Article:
Editor's note: The new challenge before the Supreme Court to President Obama's Affordable Care Act involves birth-control coverage. The law exempts churches but not religiously-affiliated nonprofit employers such as Catholic universities or hospitals. - Tom
Doctors' association representing 90% of board-certified US gynecologists endorses Democrat-sponsored legislation to override the Supreme Court's recent Hobby Lobby birth control decision - @HuffPostPol
Hobby Lobby co-founder on Supreme Court decision: 'Our family is overjoyed by the Supreme Court's decision. Today the nation's highest court has re-affirmed the vital importance of religious liberty as one of our country's founding principles' - via @NBCNews
Senate Majority Leader Harry Reid, D-Nev., on Hobby Lobby decision: 'Today's decision jeopardizes women's access to essential health care. Employers have no business intruding in the private health care decisions women make with their doctors' - via @NBCNews
House Speaker John Boehner, R-Ohio, on Hobby Lobby decision: 'The mandate overturned today would have required for-profit companies to choose between violating their constitutionally-protected faith or paying crippling fines, which would have forced them to lay off employees or close their doors' - via @NBCNews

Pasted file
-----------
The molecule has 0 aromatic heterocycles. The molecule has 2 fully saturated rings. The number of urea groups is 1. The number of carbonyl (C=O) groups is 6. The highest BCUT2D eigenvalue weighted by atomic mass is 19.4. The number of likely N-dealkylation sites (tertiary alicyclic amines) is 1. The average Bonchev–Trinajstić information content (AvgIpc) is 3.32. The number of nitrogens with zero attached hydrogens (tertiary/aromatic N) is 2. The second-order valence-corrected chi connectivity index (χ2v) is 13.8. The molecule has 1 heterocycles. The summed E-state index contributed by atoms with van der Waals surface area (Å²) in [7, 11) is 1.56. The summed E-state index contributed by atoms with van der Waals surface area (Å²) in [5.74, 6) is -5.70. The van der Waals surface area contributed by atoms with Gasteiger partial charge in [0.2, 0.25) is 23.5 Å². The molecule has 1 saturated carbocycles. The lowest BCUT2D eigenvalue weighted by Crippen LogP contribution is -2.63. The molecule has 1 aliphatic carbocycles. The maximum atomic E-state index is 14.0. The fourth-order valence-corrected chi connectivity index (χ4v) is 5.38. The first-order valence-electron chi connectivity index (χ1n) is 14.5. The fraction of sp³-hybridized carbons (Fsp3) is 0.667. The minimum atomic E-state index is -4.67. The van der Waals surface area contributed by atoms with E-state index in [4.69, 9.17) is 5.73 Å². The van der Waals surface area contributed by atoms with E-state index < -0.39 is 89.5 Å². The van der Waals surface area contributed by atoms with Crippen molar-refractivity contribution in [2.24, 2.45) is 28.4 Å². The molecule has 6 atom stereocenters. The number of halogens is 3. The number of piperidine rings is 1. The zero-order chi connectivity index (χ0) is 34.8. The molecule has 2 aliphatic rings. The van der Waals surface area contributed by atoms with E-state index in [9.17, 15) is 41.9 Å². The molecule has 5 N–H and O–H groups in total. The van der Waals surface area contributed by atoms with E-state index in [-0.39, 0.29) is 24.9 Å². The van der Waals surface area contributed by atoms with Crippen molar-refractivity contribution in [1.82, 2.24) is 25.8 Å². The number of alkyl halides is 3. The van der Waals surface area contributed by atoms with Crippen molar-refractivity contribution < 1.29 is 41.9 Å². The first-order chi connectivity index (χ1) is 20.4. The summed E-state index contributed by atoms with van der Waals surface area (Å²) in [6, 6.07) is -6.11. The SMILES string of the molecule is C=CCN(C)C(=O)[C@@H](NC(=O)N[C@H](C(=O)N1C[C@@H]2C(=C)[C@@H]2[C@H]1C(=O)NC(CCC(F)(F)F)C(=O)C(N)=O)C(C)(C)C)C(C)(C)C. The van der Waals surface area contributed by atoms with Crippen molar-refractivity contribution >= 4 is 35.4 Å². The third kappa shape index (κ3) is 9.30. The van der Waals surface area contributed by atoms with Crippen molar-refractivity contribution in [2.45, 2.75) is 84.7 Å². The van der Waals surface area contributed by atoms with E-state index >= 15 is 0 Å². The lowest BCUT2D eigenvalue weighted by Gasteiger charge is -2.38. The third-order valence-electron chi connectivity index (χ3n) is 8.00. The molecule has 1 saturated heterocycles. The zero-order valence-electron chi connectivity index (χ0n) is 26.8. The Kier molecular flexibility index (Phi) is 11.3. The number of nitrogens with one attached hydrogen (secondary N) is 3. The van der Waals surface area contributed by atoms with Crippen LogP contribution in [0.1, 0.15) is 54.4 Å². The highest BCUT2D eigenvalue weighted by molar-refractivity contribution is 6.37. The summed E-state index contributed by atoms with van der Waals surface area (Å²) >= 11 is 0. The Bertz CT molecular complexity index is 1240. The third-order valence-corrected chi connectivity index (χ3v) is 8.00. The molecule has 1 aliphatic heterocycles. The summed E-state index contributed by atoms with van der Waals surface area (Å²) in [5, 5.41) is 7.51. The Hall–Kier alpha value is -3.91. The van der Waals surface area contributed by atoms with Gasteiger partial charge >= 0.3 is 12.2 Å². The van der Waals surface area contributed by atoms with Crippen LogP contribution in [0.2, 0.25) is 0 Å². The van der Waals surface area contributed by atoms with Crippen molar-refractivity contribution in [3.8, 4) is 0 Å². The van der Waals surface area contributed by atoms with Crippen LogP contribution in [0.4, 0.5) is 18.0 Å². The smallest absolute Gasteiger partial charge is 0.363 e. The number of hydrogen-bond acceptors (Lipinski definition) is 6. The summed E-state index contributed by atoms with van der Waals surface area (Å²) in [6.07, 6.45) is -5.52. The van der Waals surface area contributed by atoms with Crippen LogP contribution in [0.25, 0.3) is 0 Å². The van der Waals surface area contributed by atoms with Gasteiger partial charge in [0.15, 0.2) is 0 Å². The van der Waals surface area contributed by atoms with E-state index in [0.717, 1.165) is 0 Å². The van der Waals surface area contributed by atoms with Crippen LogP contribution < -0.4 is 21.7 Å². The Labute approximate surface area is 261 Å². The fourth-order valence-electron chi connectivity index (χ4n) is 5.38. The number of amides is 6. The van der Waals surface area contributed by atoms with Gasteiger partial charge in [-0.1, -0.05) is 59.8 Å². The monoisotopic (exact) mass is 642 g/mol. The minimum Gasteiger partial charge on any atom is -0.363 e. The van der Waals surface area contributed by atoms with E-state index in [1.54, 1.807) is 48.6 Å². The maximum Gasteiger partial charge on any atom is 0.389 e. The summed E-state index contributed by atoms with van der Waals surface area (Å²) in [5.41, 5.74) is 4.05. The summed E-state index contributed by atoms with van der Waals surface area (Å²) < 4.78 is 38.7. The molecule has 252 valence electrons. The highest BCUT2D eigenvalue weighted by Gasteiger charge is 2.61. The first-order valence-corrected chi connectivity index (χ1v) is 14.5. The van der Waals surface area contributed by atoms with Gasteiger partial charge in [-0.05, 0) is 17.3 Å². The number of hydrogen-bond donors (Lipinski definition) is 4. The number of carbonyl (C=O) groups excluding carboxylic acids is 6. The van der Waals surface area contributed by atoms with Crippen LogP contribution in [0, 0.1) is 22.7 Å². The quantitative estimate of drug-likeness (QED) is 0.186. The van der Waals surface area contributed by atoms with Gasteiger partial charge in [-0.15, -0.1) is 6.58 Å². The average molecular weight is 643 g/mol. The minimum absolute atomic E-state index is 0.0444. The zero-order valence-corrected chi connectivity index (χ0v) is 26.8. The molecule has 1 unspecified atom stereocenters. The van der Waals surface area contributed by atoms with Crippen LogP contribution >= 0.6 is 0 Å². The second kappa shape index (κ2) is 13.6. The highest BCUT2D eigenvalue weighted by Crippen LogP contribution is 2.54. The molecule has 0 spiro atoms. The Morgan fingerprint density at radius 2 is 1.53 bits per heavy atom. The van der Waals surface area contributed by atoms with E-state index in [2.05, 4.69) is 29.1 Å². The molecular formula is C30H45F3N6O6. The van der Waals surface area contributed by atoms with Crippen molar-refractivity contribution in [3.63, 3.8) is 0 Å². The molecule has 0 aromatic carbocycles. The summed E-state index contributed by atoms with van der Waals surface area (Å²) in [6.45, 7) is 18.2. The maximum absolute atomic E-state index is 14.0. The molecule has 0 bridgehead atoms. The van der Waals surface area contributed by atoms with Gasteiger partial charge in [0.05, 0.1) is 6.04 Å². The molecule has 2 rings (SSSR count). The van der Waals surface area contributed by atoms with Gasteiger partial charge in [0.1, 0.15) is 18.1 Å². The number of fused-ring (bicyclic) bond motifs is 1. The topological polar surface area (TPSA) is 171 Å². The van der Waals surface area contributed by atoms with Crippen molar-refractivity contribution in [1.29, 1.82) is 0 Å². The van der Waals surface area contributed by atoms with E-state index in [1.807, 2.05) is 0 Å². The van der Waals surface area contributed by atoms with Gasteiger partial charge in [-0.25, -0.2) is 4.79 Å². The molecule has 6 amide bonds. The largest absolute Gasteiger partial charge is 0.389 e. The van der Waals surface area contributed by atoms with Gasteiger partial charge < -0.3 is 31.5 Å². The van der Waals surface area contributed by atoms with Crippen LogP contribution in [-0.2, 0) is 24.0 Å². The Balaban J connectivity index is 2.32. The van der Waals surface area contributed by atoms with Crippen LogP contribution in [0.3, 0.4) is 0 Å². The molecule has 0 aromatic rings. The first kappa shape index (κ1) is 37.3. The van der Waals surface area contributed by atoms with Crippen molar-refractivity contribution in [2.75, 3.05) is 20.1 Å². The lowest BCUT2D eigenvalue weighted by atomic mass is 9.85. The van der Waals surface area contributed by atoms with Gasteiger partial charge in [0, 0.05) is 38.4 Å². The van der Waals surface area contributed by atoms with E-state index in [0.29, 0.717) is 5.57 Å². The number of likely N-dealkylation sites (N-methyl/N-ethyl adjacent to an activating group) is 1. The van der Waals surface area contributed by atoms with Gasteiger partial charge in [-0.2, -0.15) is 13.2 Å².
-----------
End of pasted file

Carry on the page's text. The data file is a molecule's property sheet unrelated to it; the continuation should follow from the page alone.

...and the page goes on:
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A contraceptive mandate is a state or federal regulation or law that requires health insurers, or employers that provide their employees with health insurance, to cover some contraceptive costs in their health insurance plans. In 1978, the U.S. Congress made it clear that discrimination on the basis of pregnancy was discrimination on the basis of sex. In 2000, the Equal Employment Opportunity Commission ruled that companies that provided insurance for prescription drugs to their employees but excluded birth control were violating the Civil Rights Act of 1964. President Obama signed the Patient Protection and Affordable Care Act (ACA) on 23 March 2010. As of 1 August 2011, female contraception was added to a list of preventive services covered by the ACA that would be provided without patient co-payment. The federal mandate applies to all new health insurance plans in all states from 1 August 2012. Grandfathered plans do not have to comply unless they change substantially. To be grandfathered, a group plan must have existed or an individual plan must have been sold before President Obama signed the law; otherwise they must comply with the new law. The Guttmacher Institute noted that even before the federal mandate was implemented, twenty-eight states had their own mandates that required health insurance to cover the prescription contraceptives, but the federal mandate innovated by forbidding insurance companies from charging part of the cost to the patient.